Guess what, Steve (et al.)? Idea A plus Idea B does not inherently equal Deep Thought C. Sometimes it just gives one the sensation of being kicked in the face AND the crotch simultaneously.
I can do the contrast thing, too. The Venice Biennale makes you think AND wince! You'll find both the sublime AND the moronic, the French AND the German AND the American AND the Venezuelan AND the Korean! In mediums as varied as sculpture AND video! There are disembodied heads AND crashing motorcycles AND cave paintings AND trying-too-hard-to-be-meta videos of gardens--and not just any gardens, but the very gardens that hold all these postmodern juxtapositions! Golly!
If there's one area of culture that can compete with modern art in contrast-obsession, it is, alas, travel writing. Just as in modern art, it can work. Sometimes. But usually it comes off as pseudo-intellectual hack work--there's no nuanced, analytical thought, just superficial observations paired in hopes that together they will sound insightful. See if these sound at all familiar:
- Nevada has gambling and recreation--vice and virtue!
- France has imposing, overcrowded landmarks and quiet, undiscovered bistros! It's a land of contrasts!
In the foreward to one of the recent Best American Travel Writing anthologies, series editor Jason Wilson offers a fine take-down of the "land of contrasts" trope. Alas, my book is at home, and I can't find the full text online, but I did manage to track down this bit about articles on Iceland:
The original composition of the line “Iceland is a land of fire and ice” has proved to be a seminal moment in the travel literature of Iceland. From that time on, the description has proved irresistible to travel writers — it has found its way into countless articles, guidebooks, and television documentaries.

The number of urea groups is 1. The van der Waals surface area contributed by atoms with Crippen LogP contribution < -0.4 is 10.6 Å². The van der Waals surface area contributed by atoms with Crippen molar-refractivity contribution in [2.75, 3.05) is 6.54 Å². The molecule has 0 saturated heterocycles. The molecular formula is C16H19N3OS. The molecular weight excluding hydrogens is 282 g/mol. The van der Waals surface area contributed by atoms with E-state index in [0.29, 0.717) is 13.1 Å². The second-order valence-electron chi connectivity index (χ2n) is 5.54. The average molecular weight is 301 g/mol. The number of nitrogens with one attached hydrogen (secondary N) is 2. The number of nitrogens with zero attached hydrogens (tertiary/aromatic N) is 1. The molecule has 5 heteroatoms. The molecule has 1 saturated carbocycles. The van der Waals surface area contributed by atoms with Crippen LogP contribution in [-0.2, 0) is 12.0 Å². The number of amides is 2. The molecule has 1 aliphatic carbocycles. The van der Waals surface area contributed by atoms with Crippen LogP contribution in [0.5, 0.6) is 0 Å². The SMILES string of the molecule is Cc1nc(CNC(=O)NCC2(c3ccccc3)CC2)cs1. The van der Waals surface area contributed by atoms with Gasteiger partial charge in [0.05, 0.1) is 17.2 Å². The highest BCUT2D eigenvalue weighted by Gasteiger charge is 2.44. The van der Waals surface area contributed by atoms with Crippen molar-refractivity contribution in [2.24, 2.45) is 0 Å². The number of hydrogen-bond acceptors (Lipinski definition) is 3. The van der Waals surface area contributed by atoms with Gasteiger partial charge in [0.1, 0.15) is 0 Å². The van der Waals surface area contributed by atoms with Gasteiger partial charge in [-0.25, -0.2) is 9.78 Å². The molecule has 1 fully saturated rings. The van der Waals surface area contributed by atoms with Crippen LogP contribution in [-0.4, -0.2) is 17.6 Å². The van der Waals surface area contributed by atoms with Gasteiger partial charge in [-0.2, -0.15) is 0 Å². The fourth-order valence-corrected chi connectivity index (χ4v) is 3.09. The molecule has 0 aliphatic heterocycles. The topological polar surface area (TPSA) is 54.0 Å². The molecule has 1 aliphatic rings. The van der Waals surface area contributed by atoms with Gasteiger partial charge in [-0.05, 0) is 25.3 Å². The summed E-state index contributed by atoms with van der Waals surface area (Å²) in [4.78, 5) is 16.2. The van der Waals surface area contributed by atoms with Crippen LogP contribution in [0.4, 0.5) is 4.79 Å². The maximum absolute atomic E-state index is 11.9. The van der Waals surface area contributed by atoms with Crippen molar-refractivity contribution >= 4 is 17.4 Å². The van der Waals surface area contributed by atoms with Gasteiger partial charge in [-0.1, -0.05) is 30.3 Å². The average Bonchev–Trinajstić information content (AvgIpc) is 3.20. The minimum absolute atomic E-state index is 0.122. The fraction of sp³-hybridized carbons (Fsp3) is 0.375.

Wilson was writing primarily about short-length travel writing--magazine and newspaper articles of the variety included in his anthology. But the criticisms can be applied just as well to travel books--not just guidebooks, which Wilson mentions, but travel memoirs as well.
Here, see if this formula sounds familiar: "I left my corporate job in the big city and moved to an idyllic [sun-dappled village/timeless mountain town]. The local people were sometimes charming, sometimes cold, always eccentric, and the whole region was a mesmerizing land of contrasts, both surprisingly modern and refreshingly traditional. The vineyard has a cell phone tower!"
Where did "land of contrasts" start? I don't know. But I can tell you that if you open your copy of E5D to page 291, the start of the Zurich chapter, you will read the following:
Imagine a boulevard lined at one end with banks and squat department stores, which suddenly opens into a lake of the brightest blue, covered with sailboats and swans. Consider a city of enormous commercial fame, where stock markets and brokers' houses stand a five-minute walk from brooding forests and mountain chateaus. ...
Zurich, the locale of these contrasts, is the city I'd choose for a first introduction to the land of contrasts, Switzerland. [Emphasis added.]
Birth of a cliché?
* To be fair, there were some genuinely compelling installations. And one of those multiple-video things, by an Icelandic artist with the delightfully-Viking-sounding name of Ragnar Kjartansson, was one of the most captivating and evocative pieces of art I've ever seen: five screens, each with him and another man playing music in various places in the Canadian Rockies. In each film, they play different instruments; together, it's a cohesive piece of music that sounds like otherworldy bluegrass, what a jam band on Venus might play.